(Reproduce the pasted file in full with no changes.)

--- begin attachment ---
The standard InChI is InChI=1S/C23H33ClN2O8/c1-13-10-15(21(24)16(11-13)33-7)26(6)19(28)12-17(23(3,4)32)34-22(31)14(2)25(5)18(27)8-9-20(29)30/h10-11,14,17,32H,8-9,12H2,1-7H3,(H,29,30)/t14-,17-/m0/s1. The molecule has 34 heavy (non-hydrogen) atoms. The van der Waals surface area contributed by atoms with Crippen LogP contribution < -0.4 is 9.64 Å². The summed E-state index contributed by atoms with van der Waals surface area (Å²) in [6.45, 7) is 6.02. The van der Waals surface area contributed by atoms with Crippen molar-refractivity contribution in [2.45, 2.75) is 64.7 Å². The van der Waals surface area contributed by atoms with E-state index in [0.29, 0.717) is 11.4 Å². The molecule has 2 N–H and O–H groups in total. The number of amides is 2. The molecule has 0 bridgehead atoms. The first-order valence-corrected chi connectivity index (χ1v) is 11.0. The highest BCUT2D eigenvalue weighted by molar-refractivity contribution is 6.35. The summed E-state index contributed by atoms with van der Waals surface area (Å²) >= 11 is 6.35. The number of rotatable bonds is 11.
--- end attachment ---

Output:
The standard InChI is InChI=1S/C23H33ClN2O8/c1-13-10-15(21(24)16(11-13)33-7)26(6)19(28)12-17(23(3,4)32)34-22(31)14(2)25(5)18(27)8-9-20(29)30/h10-11,14,17,32H,8-9,12H2,1-7H3,(H,29,30)/t14-,17-/m0/s1. The molecule has 34 heavy (non-hydrogen) atoms. The van der Waals surface area contributed by atoms with Crippen LogP contribution < -0.4 is 9.64 Å². The summed E-state index contributed by atoms with van der Waals surface area (Å²) in [6.45, 7) is 6.02. The van der Waals surface area contributed by atoms with Crippen molar-refractivity contribution in [2.45, 2.75) is 64.7 Å². The van der Waals surface area contributed by atoms with E-state index in [0.29, 0.717) is 11.4 Å². The molecule has 2 N–H and O–H groups in total. The number of amides is 2. The molecule has 0 bridgehead atoms. The first-order valence-corrected chi connectivity index (χ1v) is 11.0. The highest BCUT2D eigenvalue weighted by molar-refractivity contribution is 6.35. The summed E-state index contributed by atoms with van der Waals surface area (Å²) >= 11 is 6.35. The number of rotatable bonds is 11.